Writing Node Applications as a .NET Developer – My experience in Developing in Node vs .NET/C# (Part 3)

While the previous posts described what one needs to know prior to starting a Node project, what follows is some of my experiences that I came across while writing a Node application.  

How do I structure my project?

The main problem I had when developing my Node application was figuring out a sound application structure. As mentioned earlier, there is a significant difference between Node and C# when it comes to declaring file dependencies. C#’s using statement is more of a convenience feature for specifying namespaces and its compiler does the dirty work of determining what files and DLLs are required to compile a program. Node’s CommonJS module system explicitly imports a file or dependency into a dependent file at runtime. In C#, I generally inject a class’s dependencies via constructor injection, delegating object instantiation and resolution to an Inversion of Control container. In Javascript, however, I tend to write in a more functional manner where I write and pass around functions instead of stateful objects.

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Coping with Device Rotation in Xamarin.Android

You think that you have your Android application in a state where you can demo it to your supervisor when you accidentally rotate your device and the app crashes. We have all been there before and the good news is that the fix is usually pretty simple even if it can sometimes take awhile to find.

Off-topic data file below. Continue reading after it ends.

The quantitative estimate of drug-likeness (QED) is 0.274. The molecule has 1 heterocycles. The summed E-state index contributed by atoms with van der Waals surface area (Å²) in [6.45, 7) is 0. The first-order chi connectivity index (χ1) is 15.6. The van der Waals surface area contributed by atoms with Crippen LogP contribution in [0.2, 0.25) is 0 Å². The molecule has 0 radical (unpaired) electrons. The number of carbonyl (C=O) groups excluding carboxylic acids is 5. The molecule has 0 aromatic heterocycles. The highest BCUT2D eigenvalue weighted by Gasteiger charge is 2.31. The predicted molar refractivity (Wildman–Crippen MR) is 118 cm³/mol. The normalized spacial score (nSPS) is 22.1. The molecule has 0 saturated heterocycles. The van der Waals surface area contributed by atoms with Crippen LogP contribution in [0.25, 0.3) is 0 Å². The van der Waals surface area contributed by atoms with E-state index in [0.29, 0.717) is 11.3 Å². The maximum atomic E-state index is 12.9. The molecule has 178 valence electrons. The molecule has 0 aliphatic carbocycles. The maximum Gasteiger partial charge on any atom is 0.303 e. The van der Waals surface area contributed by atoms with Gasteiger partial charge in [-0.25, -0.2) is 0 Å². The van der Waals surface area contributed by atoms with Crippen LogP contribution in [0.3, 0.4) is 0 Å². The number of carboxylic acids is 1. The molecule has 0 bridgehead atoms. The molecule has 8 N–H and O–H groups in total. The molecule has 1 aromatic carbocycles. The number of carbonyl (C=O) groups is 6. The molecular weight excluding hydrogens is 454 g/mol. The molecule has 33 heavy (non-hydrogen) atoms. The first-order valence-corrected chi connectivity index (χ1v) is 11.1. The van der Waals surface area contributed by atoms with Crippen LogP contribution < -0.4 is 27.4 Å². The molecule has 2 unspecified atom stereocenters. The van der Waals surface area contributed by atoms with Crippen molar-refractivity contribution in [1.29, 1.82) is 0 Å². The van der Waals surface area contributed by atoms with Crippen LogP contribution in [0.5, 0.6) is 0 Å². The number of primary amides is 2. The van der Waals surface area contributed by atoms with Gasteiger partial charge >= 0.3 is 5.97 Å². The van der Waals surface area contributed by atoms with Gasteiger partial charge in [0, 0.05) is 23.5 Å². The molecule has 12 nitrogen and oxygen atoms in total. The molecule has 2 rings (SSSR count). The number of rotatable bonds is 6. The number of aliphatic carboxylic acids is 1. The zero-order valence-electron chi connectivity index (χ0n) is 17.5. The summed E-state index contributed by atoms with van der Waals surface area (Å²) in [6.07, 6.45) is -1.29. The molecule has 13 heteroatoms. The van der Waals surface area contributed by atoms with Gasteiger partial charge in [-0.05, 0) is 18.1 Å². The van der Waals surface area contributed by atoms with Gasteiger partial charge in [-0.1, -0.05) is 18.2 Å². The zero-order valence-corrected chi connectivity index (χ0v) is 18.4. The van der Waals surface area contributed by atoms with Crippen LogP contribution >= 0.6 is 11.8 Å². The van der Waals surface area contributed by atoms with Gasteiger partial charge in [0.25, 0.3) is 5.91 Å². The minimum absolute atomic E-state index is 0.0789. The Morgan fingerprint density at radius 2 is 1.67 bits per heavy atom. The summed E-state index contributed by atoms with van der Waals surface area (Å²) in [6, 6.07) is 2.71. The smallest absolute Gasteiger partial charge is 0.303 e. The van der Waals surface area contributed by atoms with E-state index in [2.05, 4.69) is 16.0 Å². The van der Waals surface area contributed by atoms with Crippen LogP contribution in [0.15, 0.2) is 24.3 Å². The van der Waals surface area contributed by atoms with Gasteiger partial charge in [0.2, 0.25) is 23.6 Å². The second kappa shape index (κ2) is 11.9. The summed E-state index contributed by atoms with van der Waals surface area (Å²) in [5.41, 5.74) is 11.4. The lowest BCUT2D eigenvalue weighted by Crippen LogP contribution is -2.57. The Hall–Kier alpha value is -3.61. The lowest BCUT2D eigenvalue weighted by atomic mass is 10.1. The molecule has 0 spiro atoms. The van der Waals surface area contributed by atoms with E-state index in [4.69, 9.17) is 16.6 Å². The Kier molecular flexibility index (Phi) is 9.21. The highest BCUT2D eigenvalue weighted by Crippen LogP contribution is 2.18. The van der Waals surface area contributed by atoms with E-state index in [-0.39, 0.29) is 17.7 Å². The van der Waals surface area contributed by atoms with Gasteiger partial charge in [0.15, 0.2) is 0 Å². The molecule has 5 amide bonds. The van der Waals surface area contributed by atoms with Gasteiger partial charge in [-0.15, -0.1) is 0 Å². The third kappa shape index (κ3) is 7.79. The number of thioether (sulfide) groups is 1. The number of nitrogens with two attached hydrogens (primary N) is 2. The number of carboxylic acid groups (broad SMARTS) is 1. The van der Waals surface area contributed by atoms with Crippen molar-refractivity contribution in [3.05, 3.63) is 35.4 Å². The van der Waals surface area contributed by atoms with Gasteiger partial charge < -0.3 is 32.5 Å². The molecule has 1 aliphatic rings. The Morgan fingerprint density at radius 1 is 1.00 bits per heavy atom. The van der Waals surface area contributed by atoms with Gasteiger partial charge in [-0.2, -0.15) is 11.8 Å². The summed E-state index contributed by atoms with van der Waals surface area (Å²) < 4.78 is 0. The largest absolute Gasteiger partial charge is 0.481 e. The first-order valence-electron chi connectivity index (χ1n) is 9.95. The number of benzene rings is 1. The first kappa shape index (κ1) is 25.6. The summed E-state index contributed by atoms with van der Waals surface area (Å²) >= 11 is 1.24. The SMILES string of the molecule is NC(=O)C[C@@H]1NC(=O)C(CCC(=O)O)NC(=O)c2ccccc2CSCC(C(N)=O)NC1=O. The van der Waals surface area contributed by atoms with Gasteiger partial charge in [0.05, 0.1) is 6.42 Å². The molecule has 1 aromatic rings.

This has always been an issue for Android developers, but I have found that, due to the unique interaction between your C# classes and the corresponding Java objects, it seems to be a little more sensitive with Xamarin.Android apps. In this post, we will discuss what happens when you rotate your device and cover the different techniques that you might choose to use to manage your application state through device rotations as well as the ramifications of each of them.

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Writing Node Applications as a .NET Developer – Getting Ready to Develop (Part 2)

In the previous blog post, I provided a general overview of some the key differences between the two frameworks. With this out of the way we’re ready to get started writing an application. However, there are some key decisions to make regarding what development tools to use as well as getting the execution environment set up.

Selecting an IDE/Text Editor

Before I could write a line of code, I needed to decide on an IDE/Text Editor that I wanted to use to write my application. As a C# developer, I was spoiled with the number of features that Visual Studio offered a developer that allowed for a frictionless and productive developing experience. I wanted to have this same experience when writing a Node application so before deciding on an IDE, I had a few prerequisites:

  • Debugging capabilities built into the IDE
  • Unobtrusive and generally correct autocomplete
  • File navigation via symbols (CTRL + click in Visual Studio with Resharper extension)
  • Refactoring utilities that I could trust; Find/Replace wasn’t good enough

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Writing Node Applications as a .NET Developer

As a .NET developer, creating modern web apps using Node on the backend can seem daunting.  The amount of tooling and setup required before you can write a “modern” application has resulted in the development community to display “Javascript Fatigue”; a general wariness related to the exploding amount of tooling, libraries, frameworks and best practices that are introduced on a seemingly daily basis.  Contrast this with building an app in .NET using Visual Studio where the developer simply selects a project template to build off of and they’re ready to go. [Read more…]

Universal Windows Platform – The Undiscovered Country for Windows Desktop Apps

It is unfortunate, but I think Dr. McCoy from Star Trek: The Original Series said it best: ‘Windows 10 Mobile is dead, Jim“…. and just to pile on with one more.